Fentanyl Scheduling Extended in FY 22 Spending Bill
The FY 2022 consolidated appropriations bill extended the Drug Enforcement Agency’s (DEA) temporary classwide scheduling of all fentanyl-related substances as Schedule 1 drugs under the Controlled Substances Act – making them illegal – through December 31, 2022. While NAPO pushed for the scheduling to be made permanent, we count this extension as a win as an end or even a lapse in this scheduling would threatened law enforcement’s efforts to fight fentanyl and similar opioids that are scourging communities across the country. The classification of fentanyl as a Schedule 1 substance is necessary for all law enforcement actions on fentanyl, allowing law enforcement to prosecute criminals who make and distribute the drug.
According to the Centers for Disease Control and Prevention (CDC), an estimated 100,000 Americans died of an overdose death over a recent 12-month period. The primary driver of these deaths were synthetic opioids, like illicitly manufactured fentanyl and fentanyl-related substances. The spread of fentanyl drugs in our communities is devastating. It is being mixed with already deadly illicit drugs, hidden in counterfeit drugs, and being peddled at alarmingly high rates. From October 2020 through September 2021, U.S. Customs and Border Patrol seized 11,201 pounds of fentanyl. One kilogram of fentanyl is equivalent to 500,000 lethal doses, making this record amount equal to 2.5 billion fatal doses. The fentanyl produced is up to 100 times stronger than morphine and 50 times stronger than heroin. The CDC found most fentanyl overdoses were from illicitly manufactured fentanyl or that made illegally and smuggled into the country by criminal organizations. As we see the scourge of fentanyl drugs impacting our communities, it therefore comes as no surprise that fentanyl overdoses are the number one cause of death among 18–45-year-olds.
We will use the extension of fentanyl’s status as a Schedule 1 drug to continue to work with our partners in Congress and the law enforcement community on a permanent solution to dealing with fentanyl in order that we do not have to continue to fight to keep these dangerous drugs scheduled.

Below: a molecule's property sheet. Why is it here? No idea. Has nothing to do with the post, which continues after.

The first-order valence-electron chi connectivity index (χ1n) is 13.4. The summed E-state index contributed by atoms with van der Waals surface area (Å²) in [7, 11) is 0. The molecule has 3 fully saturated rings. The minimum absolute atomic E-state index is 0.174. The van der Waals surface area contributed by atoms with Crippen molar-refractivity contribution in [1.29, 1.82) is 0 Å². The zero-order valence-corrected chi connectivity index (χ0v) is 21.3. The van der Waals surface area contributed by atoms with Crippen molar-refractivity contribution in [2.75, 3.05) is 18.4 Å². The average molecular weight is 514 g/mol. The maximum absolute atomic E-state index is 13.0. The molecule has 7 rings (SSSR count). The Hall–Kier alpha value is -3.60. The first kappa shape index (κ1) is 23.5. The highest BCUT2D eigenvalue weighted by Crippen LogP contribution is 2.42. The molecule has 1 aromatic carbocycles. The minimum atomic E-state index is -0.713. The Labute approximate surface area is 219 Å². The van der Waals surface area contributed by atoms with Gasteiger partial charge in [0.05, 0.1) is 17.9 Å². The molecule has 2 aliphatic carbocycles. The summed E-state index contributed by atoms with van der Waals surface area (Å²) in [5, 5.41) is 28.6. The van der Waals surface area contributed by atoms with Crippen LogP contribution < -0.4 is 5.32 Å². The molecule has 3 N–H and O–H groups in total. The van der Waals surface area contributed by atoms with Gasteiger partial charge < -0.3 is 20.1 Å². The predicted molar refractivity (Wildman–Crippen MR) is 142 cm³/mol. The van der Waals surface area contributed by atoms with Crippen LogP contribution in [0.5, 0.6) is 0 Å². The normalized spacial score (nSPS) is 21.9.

Closing the Law Enforcement Consent Loophole Act and
Violence Against Women Reauthorization Passed
in Omnibus Spending Bill
The FY 22 omnibus appropriations package also included several policy riders including the Closing the Law Enforcement Consent Loophole Act and the Violence Against Women Reauthorization Act.
The Closing the Law Enforcement Consent Loophole Act makes it a criminal offense for a federal law enforcement officer to engage in a sexual act with anyone in his or her custody or while exercising their authority under color of law, regardless of consent. It also incentivizes states to have similar laws on the books by providing grant funding through the STOP Violence Against Women Formula Grant Program and the Sexual Assault Services Program to only those states that have enacted such laws. Additionally, the legislation requires states receiving grants under this Act to submit information on the number of complaints made to law enforcement agencies regarding an officer engaging in a sexual act while acting under the color of law to the U.S. Attorney General on an annual basis.